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Phelps Dodge Launches Hostile Bid for Asarco, Cyprus Amax

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Phelps Dodge


announced plans to forge a hostile takeover bid for




Cyprus Amax Minerals


worth $2.5 billion in stock. Asarco and Cyprus declined Phelps' previous offers, attempting to proceed with their own pending merger. Phelps said it would solicit proxies from shareholders in an effort to disband the duo and has also filed legal proceedings against the Asarco and Cyprus, alleging they breached fiduciary duties.

In other postclose news (earnings estimates from

First Call

; earnings reported on a diluted basis unless otherwise specified):

Earnings/revenue reports and previews

Whole Foods Market


said a blow from its main distributor

United Natural Foods


won't leave much of a bruise on its fourth-quarter report. The supermarket operator said it anticipates the impact to scrape a penny off of earnings. Analysts expect the company to earn 41 cents a share, up from the year-ago 40 cents. In two regions, Whole Foods stores saw sales effected by to "higher than normal out of stock conditions."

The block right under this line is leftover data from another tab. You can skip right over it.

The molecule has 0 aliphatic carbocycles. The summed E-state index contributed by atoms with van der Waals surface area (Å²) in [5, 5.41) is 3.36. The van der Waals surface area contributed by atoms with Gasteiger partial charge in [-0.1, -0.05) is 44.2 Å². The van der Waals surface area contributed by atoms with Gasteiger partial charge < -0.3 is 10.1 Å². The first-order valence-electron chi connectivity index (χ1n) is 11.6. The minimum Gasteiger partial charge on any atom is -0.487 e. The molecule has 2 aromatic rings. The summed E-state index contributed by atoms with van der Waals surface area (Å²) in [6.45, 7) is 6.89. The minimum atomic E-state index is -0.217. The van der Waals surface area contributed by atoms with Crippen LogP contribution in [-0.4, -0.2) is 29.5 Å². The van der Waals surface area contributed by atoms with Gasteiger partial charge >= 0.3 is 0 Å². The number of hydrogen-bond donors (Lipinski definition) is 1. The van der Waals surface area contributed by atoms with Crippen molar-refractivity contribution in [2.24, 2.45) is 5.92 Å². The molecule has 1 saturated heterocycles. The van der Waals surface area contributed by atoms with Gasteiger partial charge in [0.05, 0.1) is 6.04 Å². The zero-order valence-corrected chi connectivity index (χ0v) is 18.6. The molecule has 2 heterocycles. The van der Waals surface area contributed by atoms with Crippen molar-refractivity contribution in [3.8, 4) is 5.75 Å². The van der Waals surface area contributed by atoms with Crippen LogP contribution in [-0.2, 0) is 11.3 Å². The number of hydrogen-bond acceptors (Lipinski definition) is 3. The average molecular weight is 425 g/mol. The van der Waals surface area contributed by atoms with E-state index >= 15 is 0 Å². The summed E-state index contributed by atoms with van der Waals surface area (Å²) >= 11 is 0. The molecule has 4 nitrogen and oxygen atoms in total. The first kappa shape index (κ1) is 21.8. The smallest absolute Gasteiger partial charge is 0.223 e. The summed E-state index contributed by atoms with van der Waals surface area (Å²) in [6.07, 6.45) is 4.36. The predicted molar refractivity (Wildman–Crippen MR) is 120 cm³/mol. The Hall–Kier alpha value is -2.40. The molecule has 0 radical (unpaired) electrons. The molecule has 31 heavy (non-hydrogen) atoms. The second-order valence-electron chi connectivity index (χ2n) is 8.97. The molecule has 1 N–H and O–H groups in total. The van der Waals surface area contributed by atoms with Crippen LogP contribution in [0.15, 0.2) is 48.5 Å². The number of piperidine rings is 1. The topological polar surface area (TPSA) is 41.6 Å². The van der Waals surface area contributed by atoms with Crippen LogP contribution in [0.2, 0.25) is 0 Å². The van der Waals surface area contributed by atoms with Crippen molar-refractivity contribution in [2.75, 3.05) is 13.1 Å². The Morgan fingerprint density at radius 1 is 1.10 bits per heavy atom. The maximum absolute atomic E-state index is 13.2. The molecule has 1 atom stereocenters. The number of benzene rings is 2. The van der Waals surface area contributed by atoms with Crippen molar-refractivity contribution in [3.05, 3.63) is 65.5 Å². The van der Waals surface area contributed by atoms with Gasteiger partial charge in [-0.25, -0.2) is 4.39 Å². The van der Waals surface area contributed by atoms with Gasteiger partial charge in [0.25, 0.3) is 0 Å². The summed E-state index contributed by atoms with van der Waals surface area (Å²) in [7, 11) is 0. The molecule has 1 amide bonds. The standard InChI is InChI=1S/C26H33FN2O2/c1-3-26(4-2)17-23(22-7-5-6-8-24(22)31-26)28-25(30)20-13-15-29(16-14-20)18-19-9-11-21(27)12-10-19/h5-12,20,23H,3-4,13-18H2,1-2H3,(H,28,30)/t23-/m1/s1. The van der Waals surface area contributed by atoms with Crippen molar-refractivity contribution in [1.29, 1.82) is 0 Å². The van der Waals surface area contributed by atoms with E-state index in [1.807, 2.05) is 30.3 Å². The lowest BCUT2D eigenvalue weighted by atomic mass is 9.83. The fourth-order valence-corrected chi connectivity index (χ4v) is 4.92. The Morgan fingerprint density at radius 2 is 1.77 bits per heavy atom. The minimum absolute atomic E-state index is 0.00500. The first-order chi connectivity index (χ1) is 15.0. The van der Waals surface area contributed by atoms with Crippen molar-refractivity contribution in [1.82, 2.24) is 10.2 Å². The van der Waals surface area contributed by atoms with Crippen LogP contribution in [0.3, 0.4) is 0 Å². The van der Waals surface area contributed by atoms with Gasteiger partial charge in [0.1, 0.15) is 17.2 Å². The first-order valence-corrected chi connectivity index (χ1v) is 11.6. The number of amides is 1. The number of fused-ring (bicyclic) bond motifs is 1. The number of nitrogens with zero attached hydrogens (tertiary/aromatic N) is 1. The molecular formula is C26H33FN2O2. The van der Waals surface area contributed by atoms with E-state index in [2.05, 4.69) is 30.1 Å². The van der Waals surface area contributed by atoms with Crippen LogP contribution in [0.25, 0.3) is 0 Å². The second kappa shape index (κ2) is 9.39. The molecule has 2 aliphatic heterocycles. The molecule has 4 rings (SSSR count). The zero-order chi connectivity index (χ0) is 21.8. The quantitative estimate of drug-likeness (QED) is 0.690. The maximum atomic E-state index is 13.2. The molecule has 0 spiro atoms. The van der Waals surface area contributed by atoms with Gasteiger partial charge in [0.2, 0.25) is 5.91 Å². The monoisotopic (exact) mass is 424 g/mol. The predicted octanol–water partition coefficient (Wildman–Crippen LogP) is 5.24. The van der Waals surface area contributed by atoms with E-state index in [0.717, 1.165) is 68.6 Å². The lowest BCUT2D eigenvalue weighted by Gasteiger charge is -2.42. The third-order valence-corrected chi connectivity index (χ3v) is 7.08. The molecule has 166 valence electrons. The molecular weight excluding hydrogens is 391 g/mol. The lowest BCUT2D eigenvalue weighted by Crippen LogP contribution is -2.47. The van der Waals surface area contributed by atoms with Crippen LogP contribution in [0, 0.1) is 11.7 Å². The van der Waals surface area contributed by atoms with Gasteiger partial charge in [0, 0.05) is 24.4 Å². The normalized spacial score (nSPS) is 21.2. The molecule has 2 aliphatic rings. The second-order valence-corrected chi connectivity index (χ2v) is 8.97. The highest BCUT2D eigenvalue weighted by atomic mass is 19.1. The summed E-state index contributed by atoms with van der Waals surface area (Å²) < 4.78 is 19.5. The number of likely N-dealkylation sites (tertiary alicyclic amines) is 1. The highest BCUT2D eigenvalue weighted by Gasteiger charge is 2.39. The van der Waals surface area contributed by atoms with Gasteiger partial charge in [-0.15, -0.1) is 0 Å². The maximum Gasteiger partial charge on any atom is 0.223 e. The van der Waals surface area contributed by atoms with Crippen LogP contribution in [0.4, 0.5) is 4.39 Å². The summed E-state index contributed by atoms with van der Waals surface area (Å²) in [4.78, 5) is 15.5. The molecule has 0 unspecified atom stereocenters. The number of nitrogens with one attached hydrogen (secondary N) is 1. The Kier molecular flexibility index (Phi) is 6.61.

said it expects third-quarter earnings to disappoint Wall Street analysts, citing higher initial costs to redirect the company's focus and the effects of previous price cuts. The insurance holding company also said it might have trouble posting a GAAP underwriting profit for the period. Third-quarter estimates call for $1.46 a share.

Mergers, acquisitions and joint ventures

Thomas & Betts



AFC Cable Systems


has iced their planned merger and will accept a rival bid, if Thomas & Betts doesn't up its offer. Thomas & Betts said it informed AFC Cable that it does not plan to offer a competitive bid and will walk away from their former deal under the transaction's agreement. The union, based on Friday's closing prices, was worth about $35.54 a share, or $462 million.

Offerings and stock actions

American International Group


said it will initiate a 10-million share repurchasing program. The company said it currently has an estimated 1.5 billion shares outstanding.

Freemont General


announced a plans to buy back up to $50 million of its common stock. The company said that its employee benefit trust would purchase the stock.


ARM Financial Group


said CEO Martin Ruby resigned. The company's treasurer, Peter Resnik told


that Ruby's departure was a "mutually agreed-upon decision." Ruby's resignation comes after ARM posted a disappointing second-quarter loss of $173.9 million. ARM has employed

Morgan Stanley Dean Witter

to find a buyer for the company.